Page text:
Do you remember the interview day at the bank? Yes, when we met the director in the management offices, up at the last floor. A special occasion indeed, not for the interview itself, but because we met in that waiting-room.
My hands swept and I panicked when I realized that you were there for that job too. You looked so self-confident, not the least bit worried of having a rival for the cashier place. I don’t deny that, compared to my shabby jacket, you looked like such a turd in that light wool suit.
Yes, I know. Thinking about that now makes you laugh, Max. And you introduced yourself: “Nice to meet you, Maximilien”.
But What shit of a name is Maximilien, I said to myself, that of a sparkling wine? And from above your meter ninety you felt comfortable in that pretentious name.
I did not know anything about you and your mother and her story of being a single mother. I thought you jacked me around the first time you told me about the demonstrations she took you to since you were a child.
“Nobody believes in that thing, you know?” you said drinking your fourth beer. And beers did not affect you at all. They only made you feel like talking. “She was in love with Capanna. Do you recall Mario Capanna? The one supporting the Proletarian Democracy”.
I did not even know who he was. We never spoke about politics at home. They all cared about going to mass, sanctifying holidays and looking for a safe job for me. And you still had to tell the best part of the story: “She called me Maximilien, like Robespierre, the French Revolution guy. She made a big mess at the register of births for this name. Luckily enough there was no more space on the application forms, otherwise, if it were up to her, my name would have now been Maximilien François Marc Isidore de Robespierre. And maybe she would have also claimed the nickname: “The incorruptible”.
And you, who had no father, grown up with bread and strikes, you became a giant, while I, who had been brought up in my beautiful nursery among a Christian family, hardly reached one meter sixty.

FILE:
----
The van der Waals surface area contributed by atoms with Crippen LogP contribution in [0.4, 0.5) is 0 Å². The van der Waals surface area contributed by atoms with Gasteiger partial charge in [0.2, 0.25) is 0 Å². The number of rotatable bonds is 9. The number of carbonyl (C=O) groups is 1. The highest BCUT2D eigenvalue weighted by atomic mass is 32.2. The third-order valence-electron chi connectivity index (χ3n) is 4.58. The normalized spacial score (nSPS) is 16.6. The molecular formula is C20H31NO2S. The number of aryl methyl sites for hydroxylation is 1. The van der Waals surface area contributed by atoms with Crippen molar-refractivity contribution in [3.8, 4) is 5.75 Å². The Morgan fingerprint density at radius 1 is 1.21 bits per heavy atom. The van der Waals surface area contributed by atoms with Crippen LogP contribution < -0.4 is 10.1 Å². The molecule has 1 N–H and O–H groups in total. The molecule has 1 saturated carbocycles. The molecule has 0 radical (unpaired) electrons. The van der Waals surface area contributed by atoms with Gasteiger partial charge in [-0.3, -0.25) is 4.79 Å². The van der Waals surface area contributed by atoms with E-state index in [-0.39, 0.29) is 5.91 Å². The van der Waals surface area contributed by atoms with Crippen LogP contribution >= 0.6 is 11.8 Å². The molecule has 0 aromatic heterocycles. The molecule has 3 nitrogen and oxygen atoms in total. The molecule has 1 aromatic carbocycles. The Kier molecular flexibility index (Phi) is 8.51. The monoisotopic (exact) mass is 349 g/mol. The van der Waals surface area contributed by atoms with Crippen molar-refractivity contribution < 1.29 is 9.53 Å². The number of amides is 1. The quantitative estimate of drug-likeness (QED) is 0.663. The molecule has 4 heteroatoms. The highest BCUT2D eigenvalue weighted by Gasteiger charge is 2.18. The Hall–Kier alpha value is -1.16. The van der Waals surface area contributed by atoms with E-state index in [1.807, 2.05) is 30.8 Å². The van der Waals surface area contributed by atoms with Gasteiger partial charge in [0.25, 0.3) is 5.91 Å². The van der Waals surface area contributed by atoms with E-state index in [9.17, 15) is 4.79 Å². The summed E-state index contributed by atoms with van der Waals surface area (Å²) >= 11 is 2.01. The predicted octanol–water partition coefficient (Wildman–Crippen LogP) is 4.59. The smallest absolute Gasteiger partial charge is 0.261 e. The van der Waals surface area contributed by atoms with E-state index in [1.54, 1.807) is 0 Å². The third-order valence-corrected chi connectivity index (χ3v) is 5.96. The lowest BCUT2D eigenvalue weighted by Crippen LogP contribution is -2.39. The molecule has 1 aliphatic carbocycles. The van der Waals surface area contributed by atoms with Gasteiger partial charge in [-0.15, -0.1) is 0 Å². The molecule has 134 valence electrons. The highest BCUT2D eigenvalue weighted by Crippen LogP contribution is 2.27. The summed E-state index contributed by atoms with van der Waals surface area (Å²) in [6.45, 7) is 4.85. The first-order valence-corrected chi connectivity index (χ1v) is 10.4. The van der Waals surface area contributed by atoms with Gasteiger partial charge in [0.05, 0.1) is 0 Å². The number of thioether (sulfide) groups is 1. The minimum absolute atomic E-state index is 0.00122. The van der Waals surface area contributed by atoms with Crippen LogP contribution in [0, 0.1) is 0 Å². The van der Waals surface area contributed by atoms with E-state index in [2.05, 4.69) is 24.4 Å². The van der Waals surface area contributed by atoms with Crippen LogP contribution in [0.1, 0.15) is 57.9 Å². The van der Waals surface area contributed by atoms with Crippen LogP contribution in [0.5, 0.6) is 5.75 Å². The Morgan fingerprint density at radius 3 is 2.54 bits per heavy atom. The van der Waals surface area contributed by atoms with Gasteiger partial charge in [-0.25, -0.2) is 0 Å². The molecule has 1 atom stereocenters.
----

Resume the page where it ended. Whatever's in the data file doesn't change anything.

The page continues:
Do you remember when we realized that both of us had been hired? You gave me such a strong pat on the back that I almost had an accident the first day at work. Your ear-splitting and contagious laughter stood above my cry of pain.
Oh the hilarity that put in a good mood and that you, since your first experience as a cashier, were always ready to show off with the customers. And I enjoyed all those laughs next to you, at the other counter.
Ehi you, do you remember the hottie competition? When we kept count of the girls that chose to queue at our counter. I used to win only when Mister Carboni was at your place. When you were there, you had them all. And that was it, nothing to do about it. My queue was always shorter than yours, useless to say it, women from zero to eighty always slipped towards you. They seemed to enjoy the wait and devoured you with their eyes, while those who were waiting for me were impatient and anxious to go back to their life. I got rid of the retired ones at the speed of light because, I don’t know if you get what I mean, women always came to your desk and certainly not for your laughter.
And then we started to see each other even outside the bank. Same friends, same group. And we set up a house and a family too. Actually, I married Maddi, as largely expected, while you, in your grandmother’s house, set on a kennels with a series of Red Cross nurses who took turns in taking care of you and your dogs.
Do you remember when we finally ended up at the office? Do you recall? The bank had started to trade financial products. One couldn’t be satisfied anymore with ordinary bonds and state securities. Everybody had to invest. Speculating and then talking about that at the bar like Gianni Agnelli at the golf Club. And the director talking our head off saying that, otherwise, our customers would stop bringing their savings to us and would all go and bring them to Berlusconi.
You accepted to shift to financial products only to be a pain in Berlusconi’s arse. And you confessed to me that it was the only time your mother had been proud of you. You did not care about money though, about percentages on sales and you began to grow sad with that office job.